Do you have 'idiot's coverage'?

Be wary of HMO-based policies

Here are three key rules of the reinsurance game from a man who ought to know - Ed Berger, vice president of managed care at Sutter Health, one of the largest health systems in the United States, based in Sacramento and spread across northern California:

1. In capitation, be sure to buy reinsurance.

2. Don't buy reinsurance from HMOs you're contracting with for capitation.

3. When you buy reinsurance, pay special attention to how claims are valued in the language of the contract.

"Idiot's insurance" is Berger's description of HMO-provided insurance that values outlier claims based on what the insurer pays, not what your charges are. Here are key steps to take in purchasing the critical commodity of reinsurance when you accept capitation contracts, according to Berger, who addressed the issue in-depth at the 10th Annual National Managed Care Health Congress held recently in Atlanta:

1. Buy it from a reinsurance carrier, not an HMO. Your state medical associations can help. You also can research carriers via specialty organizations and even via the Internet. It's often a good idea to have a broker help you make the selection.

2. Your practice has to decide what your trigger points should be. "Typically, trigger points [points at which the insurance will start paying the bills] are $15,000 on the physician side, $75,000 on the hospital side. And, you're usually more conservative your first couple of years."

4. Ensure that outlier claims are based on your billed charges. The key here is to determine from your potential carriers how the claims are valued. "In our reinsurance policies, we have insisted that the claims be valued at a percentage of our billed charges," he says. Examples include kidney transplants, bone marrow transplants, serious burn cases, or premature births. If the bill is $300,000, the reinsurance payment would be $300,000 X 50%, which is $150,000, minus a $75,000 deductible. Payment to the practice is $75,000.

5. Reject typical HMO offers, or what Berger calls "idiot's coverage." Typically in this scenario, the reinsurer says to you, "We are going to value your claims at $1,000 a day, or $1,200, or $1,500."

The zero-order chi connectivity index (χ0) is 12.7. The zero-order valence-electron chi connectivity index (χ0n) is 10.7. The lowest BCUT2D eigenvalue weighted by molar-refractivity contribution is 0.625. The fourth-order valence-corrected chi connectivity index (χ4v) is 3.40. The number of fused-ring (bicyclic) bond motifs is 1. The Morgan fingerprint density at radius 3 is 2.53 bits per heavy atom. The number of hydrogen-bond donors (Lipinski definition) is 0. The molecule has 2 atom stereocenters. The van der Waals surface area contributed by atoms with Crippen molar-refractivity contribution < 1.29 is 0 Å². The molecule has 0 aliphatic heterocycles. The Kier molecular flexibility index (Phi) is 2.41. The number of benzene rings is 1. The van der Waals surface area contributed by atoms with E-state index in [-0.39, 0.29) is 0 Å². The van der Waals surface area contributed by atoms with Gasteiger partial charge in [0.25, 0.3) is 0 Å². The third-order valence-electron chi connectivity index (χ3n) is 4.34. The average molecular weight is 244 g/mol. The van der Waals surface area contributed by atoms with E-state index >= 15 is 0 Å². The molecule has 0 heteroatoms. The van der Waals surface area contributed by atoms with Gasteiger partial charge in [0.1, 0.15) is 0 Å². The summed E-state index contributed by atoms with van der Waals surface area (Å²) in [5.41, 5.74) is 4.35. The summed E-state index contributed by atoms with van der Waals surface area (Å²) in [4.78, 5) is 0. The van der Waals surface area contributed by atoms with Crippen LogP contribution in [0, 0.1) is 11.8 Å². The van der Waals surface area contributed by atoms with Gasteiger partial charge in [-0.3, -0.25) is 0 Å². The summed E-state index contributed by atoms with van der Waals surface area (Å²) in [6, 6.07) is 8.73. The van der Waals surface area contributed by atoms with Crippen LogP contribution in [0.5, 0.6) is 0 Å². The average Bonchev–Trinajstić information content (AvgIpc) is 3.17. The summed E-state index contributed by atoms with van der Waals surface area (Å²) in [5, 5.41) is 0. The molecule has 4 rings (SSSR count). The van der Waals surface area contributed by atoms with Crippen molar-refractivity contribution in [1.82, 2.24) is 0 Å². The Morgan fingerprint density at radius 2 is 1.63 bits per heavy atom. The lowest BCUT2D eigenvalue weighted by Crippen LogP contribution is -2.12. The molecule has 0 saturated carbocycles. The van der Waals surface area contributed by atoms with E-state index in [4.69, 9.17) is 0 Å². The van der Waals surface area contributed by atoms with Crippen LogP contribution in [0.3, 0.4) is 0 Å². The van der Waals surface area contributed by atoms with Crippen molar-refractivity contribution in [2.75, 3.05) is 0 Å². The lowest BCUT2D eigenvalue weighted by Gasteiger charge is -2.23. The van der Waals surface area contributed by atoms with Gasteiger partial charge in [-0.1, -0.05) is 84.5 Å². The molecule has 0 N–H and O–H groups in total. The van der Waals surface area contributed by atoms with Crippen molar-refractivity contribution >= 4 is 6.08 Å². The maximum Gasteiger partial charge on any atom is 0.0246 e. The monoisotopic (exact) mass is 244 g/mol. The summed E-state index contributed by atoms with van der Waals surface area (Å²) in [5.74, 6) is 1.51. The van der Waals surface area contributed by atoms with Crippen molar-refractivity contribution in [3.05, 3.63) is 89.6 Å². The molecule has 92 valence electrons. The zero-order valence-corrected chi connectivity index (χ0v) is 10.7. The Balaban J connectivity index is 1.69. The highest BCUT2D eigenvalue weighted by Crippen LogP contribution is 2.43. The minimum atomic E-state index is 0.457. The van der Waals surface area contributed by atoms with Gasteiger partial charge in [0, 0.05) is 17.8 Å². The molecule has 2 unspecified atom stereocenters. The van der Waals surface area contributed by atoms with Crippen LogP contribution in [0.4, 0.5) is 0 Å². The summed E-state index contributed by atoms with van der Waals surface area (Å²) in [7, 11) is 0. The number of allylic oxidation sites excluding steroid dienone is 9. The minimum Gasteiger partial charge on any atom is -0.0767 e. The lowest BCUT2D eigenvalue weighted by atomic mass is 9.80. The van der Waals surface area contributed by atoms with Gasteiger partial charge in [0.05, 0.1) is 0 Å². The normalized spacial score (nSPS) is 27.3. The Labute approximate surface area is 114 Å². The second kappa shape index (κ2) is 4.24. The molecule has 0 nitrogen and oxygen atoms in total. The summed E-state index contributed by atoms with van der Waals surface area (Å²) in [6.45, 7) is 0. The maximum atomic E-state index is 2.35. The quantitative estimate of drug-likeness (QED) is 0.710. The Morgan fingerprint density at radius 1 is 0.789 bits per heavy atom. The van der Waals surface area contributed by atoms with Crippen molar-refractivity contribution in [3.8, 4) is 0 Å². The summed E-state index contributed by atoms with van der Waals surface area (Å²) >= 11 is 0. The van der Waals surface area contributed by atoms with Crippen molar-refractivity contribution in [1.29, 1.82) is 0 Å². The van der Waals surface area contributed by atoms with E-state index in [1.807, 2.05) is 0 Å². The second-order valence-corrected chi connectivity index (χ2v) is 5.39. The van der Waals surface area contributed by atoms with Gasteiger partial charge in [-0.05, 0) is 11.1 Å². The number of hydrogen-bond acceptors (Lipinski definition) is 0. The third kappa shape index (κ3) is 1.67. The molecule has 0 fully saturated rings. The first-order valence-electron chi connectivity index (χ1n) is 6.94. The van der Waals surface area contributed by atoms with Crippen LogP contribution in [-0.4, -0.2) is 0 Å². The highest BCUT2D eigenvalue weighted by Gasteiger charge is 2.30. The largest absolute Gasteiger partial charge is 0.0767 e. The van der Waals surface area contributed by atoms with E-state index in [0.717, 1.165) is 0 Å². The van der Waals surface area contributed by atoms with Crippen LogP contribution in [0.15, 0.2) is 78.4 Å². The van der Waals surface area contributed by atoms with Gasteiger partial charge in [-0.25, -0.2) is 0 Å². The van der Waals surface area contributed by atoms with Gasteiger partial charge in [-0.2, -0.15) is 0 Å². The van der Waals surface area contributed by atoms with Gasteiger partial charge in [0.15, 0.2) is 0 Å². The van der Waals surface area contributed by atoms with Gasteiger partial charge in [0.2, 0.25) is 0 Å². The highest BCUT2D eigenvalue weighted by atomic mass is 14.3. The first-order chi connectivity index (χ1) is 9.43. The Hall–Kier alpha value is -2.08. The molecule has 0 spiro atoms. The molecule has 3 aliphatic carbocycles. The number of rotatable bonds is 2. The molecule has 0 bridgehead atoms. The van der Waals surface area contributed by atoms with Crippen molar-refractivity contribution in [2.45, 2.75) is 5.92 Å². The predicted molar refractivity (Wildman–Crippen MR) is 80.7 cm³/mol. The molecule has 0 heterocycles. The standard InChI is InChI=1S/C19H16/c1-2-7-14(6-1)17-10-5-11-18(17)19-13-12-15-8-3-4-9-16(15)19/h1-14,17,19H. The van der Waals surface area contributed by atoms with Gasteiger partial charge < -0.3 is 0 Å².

If your claims are valued at $1,000 a day, do the math. "It will take you 75 inpatient days to meet your $75,000 deductible. And if you should be so fortunate, and if you should defy statistical probability and actually have a case that stays in more than 75 days, then they will graciously pay you $1,000 for every day that patient stays beyond, and that's why we call it idiot's coverage," he says.

"I've seen situations where a hospital paid $2 million in premiums for idiot's coverage and their return was not one claim. Reinsurance people say you must have had a good year. And the hospital renewed."

6. Don't expect a reinsurer to offer you what you want at first. The reinsurance carrier will not come to you and offer 50% of billed charges, Berger advises. "I actually start at 60% of billed charges, and go down to 50%." Also, don't make insurer loyalty a high priority. "I'm on the third reinsurance carrier in three years. There are 15 in the world. I figure I have 12 years to go."

Only one thing dumber than idiot's coverage

7. Consider reinsurance money well-spent. "I've known major providers who have gone bare," Berger says. "That's the one thing that's even stupider than having idiot's coverage. Don't be shy about spending a couple of bucks of your commercial capitation on good reinsurance. If you spend it well, you will get it back and maybe then some."

The same is true for Medicare capitation contracts, but expect to pay a higher reinsurance premium, he notes. "Don't be shy about spending $5 or $6 [of your PMPM] on your Medicare reinsurance out of a $250 premium. We had 50 cases on the Medicare side that went over [the threshold], justifying the investment." In addition, strong reinsurance counteracts any incentive capitation contracts might have to reduce needed services to save costs. That's a clear trap to avoid, he advises.